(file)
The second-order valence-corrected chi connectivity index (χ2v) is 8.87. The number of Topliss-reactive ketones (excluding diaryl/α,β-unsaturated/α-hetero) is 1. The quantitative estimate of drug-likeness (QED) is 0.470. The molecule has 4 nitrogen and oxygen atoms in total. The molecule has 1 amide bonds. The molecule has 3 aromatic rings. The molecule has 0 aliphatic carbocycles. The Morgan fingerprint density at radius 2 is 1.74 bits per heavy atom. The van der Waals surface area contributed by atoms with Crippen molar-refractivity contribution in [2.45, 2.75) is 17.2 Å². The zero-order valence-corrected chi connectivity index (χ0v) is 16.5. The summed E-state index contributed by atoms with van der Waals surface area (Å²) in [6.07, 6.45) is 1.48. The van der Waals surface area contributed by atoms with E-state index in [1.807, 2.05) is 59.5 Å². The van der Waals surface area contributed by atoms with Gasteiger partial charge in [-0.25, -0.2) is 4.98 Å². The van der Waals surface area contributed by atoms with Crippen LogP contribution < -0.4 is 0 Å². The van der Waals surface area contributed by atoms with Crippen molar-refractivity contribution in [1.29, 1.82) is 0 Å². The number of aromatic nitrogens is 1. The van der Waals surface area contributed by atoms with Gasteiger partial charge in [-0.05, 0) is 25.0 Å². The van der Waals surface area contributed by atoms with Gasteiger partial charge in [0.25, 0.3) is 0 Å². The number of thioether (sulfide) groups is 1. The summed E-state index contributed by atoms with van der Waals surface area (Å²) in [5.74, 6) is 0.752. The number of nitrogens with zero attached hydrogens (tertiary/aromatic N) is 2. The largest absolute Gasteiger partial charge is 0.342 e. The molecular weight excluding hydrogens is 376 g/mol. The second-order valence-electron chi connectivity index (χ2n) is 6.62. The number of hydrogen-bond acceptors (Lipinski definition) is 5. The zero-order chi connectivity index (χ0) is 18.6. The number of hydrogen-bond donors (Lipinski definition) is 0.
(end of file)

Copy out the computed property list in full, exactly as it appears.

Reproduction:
The second-order valence-corrected chi connectivity index (χ2v) is 8.87. The number of Topliss-reactive ketones (excluding diaryl/α,β-unsaturated/α-hetero) is 1. The quantitative estimate of drug-likeness (QED) is 0.470. The molecule has 4 nitrogen and oxygen atoms in total. The molecule has 1 amide bonds. The molecule has 3 aromatic rings. The molecule has 0 aliphatic carbocycles. The Morgan fingerprint density at radius 2 is 1.74 bits per heavy atom. The van der Waals surface area contributed by atoms with Crippen molar-refractivity contribution in [2.45, 2.75) is 17.2 Å². The zero-order valence-corrected chi connectivity index (χ0v) is 16.5. The summed E-state index contributed by atoms with van der Waals surface area (Å²) in [6.07, 6.45) is 1.48. The van der Waals surface area contributed by atoms with E-state index in [1.807, 2.05) is 59.5 Å². The van der Waals surface area contributed by atoms with Gasteiger partial charge in [-0.25, -0.2) is 4.98 Å². The van der Waals surface area contributed by atoms with Crippen LogP contribution < -0.4 is 0 Å². The van der Waals surface area contributed by atoms with Crippen molar-refractivity contribution in [1.29, 1.82) is 0 Å². The number of aromatic nitrogens is 1. The van der Waals surface area contributed by atoms with Gasteiger partial charge in [-0.05, 0) is 25.0 Å². The van der Waals surface area contributed by atoms with Gasteiger partial charge in [0.25, 0.3) is 0 Å². The number of thioether (sulfide) groups is 1. The summed E-state index contributed by atoms with van der Waals surface area (Å²) in [5.74, 6) is 0.752. The number of nitrogens with zero attached hydrogens (tertiary/aromatic N) is 2. The largest absolute Gasteiger partial charge is 0.342 e. The molecular weight excluding hydrogens is 376 g/mol. The second-order valence-electron chi connectivity index (χ2n) is 6.62. The number of hydrogen-bond acceptors (Lipinski definition) is 5. The zero-order chi connectivity index (χ0) is 18.6. The number of hydrogen-bond donors (Lipinski definition) is 0.